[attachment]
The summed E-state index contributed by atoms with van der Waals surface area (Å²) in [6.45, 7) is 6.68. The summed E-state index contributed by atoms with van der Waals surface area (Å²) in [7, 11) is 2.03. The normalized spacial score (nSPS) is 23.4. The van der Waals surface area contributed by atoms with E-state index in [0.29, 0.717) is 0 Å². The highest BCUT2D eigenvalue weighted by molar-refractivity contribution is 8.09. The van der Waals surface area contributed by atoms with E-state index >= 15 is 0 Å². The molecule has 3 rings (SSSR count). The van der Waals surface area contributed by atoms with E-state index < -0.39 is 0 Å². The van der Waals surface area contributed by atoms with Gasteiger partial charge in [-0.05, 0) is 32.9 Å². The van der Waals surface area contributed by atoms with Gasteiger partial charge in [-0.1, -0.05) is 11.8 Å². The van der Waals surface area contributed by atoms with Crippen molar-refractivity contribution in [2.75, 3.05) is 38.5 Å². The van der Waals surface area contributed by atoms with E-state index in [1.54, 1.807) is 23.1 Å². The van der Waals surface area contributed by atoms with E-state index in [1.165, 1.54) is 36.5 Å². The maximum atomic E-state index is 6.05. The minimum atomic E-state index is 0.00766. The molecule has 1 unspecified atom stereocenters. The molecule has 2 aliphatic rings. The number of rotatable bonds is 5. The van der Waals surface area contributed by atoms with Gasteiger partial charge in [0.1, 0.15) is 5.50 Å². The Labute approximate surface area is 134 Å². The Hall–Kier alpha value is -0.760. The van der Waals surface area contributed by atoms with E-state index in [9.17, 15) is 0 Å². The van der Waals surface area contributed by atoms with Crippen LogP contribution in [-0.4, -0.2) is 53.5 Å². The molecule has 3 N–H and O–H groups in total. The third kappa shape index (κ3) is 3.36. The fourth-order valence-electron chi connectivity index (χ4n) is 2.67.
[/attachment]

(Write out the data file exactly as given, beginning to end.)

The summed E-state index contributed by atoms with van der Waals surface area (Å²) in [6.45, 7) is 6.68. The summed E-state index contributed by atoms with van der Waals surface area (Å²) in [7, 11) is 2.03. The normalized spacial score (nSPS) is 23.4. The van der Waals surface area contributed by atoms with E-state index in [0.29, 0.717) is 0 Å². The highest BCUT2D eigenvalue weighted by molar-refractivity contribution is 8.09. The van der Waals surface area contributed by atoms with E-state index >= 15 is 0 Å². The molecule has 3 rings (SSSR count). The van der Waals surface area contributed by atoms with E-state index < -0.39 is 0 Å². The van der Waals surface area contributed by atoms with Gasteiger partial charge in [-0.05, 0) is 32.9 Å². The van der Waals surface area contributed by atoms with Gasteiger partial charge in [-0.1, -0.05) is 11.8 Å². The van der Waals surface area contributed by atoms with Crippen molar-refractivity contribution in [2.75, 3.05) is 38.5 Å². The van der Waals surface area contributed by atoms with E-state index in [1.54, 1.807) is 23.1 Å². The van der Waals surface area contributed by atoms with E-state index in [1.165, 1.54) is 36.5 Å². The maximum atomic E-state index is 6.05. The minimum atomic E-state index is 0.00766. The molecule has 1 unspecified atom stereocenters. The molecule has 2 aliphatic rings. The number of rotatable bonds is 5. The van der Waals surface area contributed by atoms with Gasteiger partial charge in [0.1, 0.15) is 5.50 Å². The Labute approximate surface area is 134 Å². The Hall–Kier alpha value is -0.760. The van der Waals surface area contributed by atoms with E-state index in [9.17, 15) is 0 Å². The van der Waals surface area contributed by atoms with Crippen LogP contribution in [-0.4, -0.2) is 53.5 Å². The molecule has 3 N–H and O–H groups in total. The third kappa shape index (κ3) is 3.36. The fourth-order valence-electron chi connectivity index (χ4n) is 2.67.